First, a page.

Hospitalizations for mental health issues take toll on students, schools

By Kevin Beese Staff reporter

Fourth in an ongoing series examining mental health issues and public schools. 

Students at Libertyville and Vernon Hills high schools are regularly put into cabs and sent for mental health services through Alexian Brothers Hospital in Elk Grove Village.

The one-way trips of 20-plus miles each cost Community High School District 128 more than $140, money spent that gets no state reimbursement.

The district had 52 students hospitalized last year, 44 of whom were for mental health needs. Of the students with mental health issues, 27 needed home instruction, which cost the district $46,000.

Because most of the students did not meet the state requirement of one hour of curriculum instruction per school day, the district only received $16,000 from the state in reimbursements, according to Kelli Klein-Hartweg, director of special education services for the district.

She said it is frustrating school districts throughout the state have to expend their own resources to tend to students with depression and other mental health issues and that the state requires a curriculum component to their treatment.

“These students need to learn skills to survive, not algebra,” Klein-Hartweg said before the state House’s Mental Health Committee during a recent hearing. “Schools are spending hundreds of thousands of dollars a year on students’ mental health issues.”

Renee Erickson, director of special education in northwest suburban Township High School District 211, said there are 290,000 students in the state with emotional disabilities. She said 6,000 of those students are placed outside of the school community, oftentimes in other states.

“It is costly,” Erickson said of the placements. “Tuition is hundreds of dollars per day.”

She said the state does not pick up a lot of the tab for those students placed in facilities outside of Illinois.

“We are able to handle it,” Erickson said of District 211, “but that it not a luxury every district has.”

Anne Girrante, director of student services in Geneva School District 304, said that the district has averaged about 30 students a year being hospitalized for mental health issues. She said when students are in local hospitals, that care center has its own tutors and charges the district a per-hour fee for tutoring.

She said the one hour of instruction provided by a tutor is helpful, but falls short of the education the student would receive if in school.

Because most of the students did not meet the state requirement of one hour of curriculum instruction per school day, Community High School District 128 only received $16,000 from the state in reimbursements, according to Kelli Klein-Hartweg (left), director of special education services for the district.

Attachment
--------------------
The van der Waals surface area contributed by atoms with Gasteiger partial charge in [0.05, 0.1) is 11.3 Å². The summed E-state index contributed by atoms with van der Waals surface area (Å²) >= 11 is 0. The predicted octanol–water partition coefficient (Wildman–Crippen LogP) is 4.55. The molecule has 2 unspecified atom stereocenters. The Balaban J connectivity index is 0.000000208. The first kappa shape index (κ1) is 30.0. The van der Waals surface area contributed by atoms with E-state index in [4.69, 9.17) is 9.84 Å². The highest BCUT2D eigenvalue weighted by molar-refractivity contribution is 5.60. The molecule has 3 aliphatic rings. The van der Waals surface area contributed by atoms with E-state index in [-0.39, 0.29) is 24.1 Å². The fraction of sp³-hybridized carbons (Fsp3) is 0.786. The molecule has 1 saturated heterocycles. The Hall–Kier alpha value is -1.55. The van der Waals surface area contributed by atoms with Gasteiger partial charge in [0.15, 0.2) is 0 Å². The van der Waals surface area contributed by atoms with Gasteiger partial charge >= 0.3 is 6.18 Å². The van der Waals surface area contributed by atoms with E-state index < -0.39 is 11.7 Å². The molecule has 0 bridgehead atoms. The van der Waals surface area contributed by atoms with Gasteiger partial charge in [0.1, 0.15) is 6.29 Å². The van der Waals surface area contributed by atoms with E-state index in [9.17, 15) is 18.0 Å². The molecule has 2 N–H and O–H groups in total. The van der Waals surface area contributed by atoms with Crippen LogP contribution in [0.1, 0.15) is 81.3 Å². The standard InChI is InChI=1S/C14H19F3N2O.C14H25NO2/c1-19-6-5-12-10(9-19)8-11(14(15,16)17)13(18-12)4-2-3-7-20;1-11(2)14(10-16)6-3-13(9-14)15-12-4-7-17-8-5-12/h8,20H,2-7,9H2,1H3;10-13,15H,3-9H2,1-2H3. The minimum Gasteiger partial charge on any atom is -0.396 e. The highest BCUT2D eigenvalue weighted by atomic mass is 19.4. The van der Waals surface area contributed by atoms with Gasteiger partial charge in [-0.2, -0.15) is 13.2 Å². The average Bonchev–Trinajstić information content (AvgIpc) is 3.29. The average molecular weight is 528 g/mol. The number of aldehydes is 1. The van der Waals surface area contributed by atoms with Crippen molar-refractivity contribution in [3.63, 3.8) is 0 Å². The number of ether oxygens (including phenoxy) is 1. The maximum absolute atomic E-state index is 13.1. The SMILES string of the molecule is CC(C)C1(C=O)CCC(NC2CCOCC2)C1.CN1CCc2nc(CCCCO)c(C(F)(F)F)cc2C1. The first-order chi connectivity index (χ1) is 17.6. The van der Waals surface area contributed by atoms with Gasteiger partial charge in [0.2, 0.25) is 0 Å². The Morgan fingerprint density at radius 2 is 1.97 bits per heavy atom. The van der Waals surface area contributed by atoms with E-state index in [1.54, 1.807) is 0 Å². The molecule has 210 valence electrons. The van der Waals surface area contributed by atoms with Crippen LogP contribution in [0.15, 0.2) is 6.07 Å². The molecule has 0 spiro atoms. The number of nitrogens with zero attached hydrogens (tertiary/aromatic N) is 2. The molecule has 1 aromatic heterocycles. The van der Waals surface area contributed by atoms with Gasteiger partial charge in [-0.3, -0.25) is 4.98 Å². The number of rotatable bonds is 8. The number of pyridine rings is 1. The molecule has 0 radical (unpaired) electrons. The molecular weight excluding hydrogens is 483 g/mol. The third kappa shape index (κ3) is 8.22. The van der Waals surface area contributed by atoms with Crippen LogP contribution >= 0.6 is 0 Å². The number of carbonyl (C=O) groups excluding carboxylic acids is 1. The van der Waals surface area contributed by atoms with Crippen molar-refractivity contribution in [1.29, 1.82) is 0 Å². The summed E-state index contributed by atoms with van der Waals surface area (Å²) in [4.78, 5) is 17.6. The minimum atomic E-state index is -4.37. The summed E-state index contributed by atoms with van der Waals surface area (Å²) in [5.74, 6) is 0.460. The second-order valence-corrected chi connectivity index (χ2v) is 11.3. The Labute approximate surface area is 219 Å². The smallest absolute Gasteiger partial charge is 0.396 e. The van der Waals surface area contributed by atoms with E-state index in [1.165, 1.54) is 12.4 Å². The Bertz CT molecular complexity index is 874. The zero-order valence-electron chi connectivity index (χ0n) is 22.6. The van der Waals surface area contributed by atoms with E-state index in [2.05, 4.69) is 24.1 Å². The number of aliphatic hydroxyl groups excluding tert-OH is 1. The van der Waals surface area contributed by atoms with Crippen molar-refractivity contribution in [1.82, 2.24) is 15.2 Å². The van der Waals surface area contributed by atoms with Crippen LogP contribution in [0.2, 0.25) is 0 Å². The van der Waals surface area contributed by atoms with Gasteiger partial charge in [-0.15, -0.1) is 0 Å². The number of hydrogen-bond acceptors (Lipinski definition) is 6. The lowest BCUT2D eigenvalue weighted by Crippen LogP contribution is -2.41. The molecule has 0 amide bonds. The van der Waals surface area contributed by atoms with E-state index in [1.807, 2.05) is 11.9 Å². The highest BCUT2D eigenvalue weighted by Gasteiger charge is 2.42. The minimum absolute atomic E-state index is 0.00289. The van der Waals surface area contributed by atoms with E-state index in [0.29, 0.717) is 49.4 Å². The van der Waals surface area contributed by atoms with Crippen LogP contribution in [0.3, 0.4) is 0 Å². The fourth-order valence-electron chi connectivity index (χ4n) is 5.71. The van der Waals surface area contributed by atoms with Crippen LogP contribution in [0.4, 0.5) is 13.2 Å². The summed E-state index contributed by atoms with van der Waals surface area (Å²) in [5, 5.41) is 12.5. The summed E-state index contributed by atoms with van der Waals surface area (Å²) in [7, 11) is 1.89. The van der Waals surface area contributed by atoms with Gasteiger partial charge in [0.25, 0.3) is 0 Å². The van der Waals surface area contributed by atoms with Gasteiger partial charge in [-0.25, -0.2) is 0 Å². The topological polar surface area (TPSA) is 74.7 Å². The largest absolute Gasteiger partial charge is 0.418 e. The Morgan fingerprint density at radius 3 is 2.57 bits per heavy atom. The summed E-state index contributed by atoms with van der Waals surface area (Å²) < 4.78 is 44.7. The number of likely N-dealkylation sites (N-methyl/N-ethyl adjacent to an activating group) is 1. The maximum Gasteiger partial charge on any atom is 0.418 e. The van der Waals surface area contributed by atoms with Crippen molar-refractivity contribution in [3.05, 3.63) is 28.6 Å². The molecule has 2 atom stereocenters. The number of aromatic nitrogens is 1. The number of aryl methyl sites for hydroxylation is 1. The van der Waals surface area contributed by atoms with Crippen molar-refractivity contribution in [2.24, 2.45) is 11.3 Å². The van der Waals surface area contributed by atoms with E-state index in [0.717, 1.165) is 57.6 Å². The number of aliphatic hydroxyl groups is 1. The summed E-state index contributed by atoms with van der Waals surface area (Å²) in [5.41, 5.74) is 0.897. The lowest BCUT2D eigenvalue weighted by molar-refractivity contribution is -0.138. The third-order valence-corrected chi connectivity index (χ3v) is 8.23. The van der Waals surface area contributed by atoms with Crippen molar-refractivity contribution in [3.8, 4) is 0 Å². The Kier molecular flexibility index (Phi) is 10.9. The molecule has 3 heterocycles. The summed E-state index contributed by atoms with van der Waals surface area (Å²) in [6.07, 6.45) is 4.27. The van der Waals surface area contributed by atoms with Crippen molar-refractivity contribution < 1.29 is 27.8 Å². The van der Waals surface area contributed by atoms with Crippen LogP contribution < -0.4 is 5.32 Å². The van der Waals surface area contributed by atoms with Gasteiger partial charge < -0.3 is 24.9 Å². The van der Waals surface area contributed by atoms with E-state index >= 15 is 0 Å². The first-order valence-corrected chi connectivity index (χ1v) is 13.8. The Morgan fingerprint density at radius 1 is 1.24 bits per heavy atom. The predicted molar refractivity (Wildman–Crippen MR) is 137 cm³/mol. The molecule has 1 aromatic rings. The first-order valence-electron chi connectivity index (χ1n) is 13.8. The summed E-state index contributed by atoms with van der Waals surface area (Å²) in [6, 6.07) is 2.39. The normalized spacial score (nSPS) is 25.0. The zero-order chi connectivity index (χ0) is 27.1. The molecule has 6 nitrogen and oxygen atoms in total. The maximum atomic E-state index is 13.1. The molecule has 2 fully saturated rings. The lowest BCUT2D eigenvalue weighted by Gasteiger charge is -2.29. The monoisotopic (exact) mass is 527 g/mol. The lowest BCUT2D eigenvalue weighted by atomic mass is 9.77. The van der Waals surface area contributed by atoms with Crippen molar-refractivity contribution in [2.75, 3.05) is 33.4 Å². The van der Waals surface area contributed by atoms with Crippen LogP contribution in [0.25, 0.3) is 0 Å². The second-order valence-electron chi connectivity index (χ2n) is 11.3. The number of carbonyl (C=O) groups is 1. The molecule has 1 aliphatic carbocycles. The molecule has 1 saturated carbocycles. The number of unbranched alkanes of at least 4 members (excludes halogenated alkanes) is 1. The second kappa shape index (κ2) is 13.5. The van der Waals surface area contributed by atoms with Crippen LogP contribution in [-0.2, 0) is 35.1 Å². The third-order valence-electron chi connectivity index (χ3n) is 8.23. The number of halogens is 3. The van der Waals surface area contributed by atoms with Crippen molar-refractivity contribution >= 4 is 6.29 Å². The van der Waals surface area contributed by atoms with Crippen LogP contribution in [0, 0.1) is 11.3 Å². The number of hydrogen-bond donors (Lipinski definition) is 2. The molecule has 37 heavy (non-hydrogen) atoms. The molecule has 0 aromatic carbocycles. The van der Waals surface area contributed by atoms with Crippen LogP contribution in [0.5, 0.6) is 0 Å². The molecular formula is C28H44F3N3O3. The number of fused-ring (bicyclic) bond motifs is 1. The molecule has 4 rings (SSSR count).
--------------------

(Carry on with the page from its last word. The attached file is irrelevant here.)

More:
“It is tough. A lot of the students who go into the hospital are in high school,” said the representative of the Geneva unit district. “They’re taking six classes. One hour of tutoring is not going to give them the six hours of class they missed.

“They are not going to come back and be caught up, so that creates even more anxiety because they have missed all this time in the classroom. It becomes a Catch-22 situation.”

She said more attention needs to be put on the social well-being of students statewide.

“If there is not good social-emotional functioning in students, they are not going to make academic gains,” Girrante said.

She said for the last four years District 304 has put more of a focus on students’ mental health and really worked at bringing the pupil back into the classroom in a well-thought-out way. She said from the moment a student is released from a hospital setting, the district sets up a reintegration meeting which includes a social worker, special education teacher and administrator.

“They go over information like because the student has been out this many days, the hospital recommends this,” Girrante said. “It is all part of the reintegration plan.”

She said while social workers do get one-on-one time with students, the pupils having mental health issues spend most of their days in regular classrooms with teachers. Girrante said a key for schools throughout the state to better deal with students’ mental health issue is figuring out how to set up an environment where kids with anxiety, depression and other issues can fit in.

Colleen Cicchetti, executive director of the Center for Childhood Resilience at Ann & Robert H. Lurie Children’s Hospital of Chicago, noted that many school mental health services are being provided by community professionals through school improvement grants or philanthropic grants.

“We are not able to sustain these efforts,” Cicchetti said. “As someone who trains folks, I often train someone on evidence-based intervention and I see them again two years later. They are back at the training and I say, ‘Why are you here?’ and they say, ‘Well, that grant ended. I lost my job and I’m at a new job and they sent me to get trained by you to do these interventions. So these workforce issues around the turnover are really, really significant.”

She said schools are glad to take community providers as long as they’re going to be in the district for a while.

“If they are going to be here for a semester and out or not there the next year, they’d rather use their own internal resources,” Cicchetti said.

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